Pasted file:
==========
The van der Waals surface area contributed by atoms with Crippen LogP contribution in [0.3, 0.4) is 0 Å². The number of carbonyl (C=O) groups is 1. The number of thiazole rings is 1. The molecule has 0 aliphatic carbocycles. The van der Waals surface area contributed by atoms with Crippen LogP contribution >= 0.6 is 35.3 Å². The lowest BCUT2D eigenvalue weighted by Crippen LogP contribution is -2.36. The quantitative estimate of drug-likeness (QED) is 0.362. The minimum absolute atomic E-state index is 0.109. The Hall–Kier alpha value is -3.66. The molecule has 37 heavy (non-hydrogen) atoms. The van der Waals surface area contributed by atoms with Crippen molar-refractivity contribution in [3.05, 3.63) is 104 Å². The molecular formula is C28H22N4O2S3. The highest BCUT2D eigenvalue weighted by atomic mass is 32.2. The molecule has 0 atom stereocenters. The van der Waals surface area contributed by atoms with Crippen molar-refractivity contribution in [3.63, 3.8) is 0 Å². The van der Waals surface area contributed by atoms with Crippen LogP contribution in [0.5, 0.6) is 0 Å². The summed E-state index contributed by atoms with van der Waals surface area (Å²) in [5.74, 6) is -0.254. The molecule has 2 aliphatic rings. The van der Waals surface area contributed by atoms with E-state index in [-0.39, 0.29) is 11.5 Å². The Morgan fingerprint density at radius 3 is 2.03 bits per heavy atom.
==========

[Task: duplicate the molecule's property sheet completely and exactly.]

The van der Waals surface area contributed by atoms with Crippen LogP contribution in [0.3, 0.4) is 0 Å². The number of carbonyl (C=O) groups is 1. The number of thiazole rings is 1. The molecule has 0 aliphatic carbocycles. The van der Waals surface area contributed by atoms with Crippen LogP contribution >= 0.6 is 35.3 Å². The lowest BCUT2D eigenvalue weighted by Crippen LogP contribution is -2.36. The quantitative estimate of drug-likeness (QED) is 0.362. The minimum absolute atomic E-state index is 0.109. The Hall–Kier alpha value is -3.66. The molecule has 37 heavy (non-hydrogen) atoms. The van der Waals surface area contributed by atoms with Crippen molar-refractivity contribution in [3.05, 3.63) is 104 Å². The molecular formula is C28H22N4O2S3. The highest BCUT2D eigenvalue weighted by atomic mass is 32.2. The molecule has 0 atom stereocenters. The van der Waals surface area contributed by atoms with Crippen molar-refractivity contribution in [3.63, 3.8) is 0 Å². The van der Waals surface area contributed by atoms with Crippen LogP contribution in [0.5, 0.6) is 0 Å². The summed E-state index contributed by atoms with van der Waals surface area (Å²) in [5.74, 6) is -0.254. The molecule has 2 aliphatic rings. The van der Waals surface area contributed by atoms with E-state index in [-0.39, 0.29) is 11.5 Å². The Morgan fingerprint density at radius 3 is 2.03 bits per heavy atom.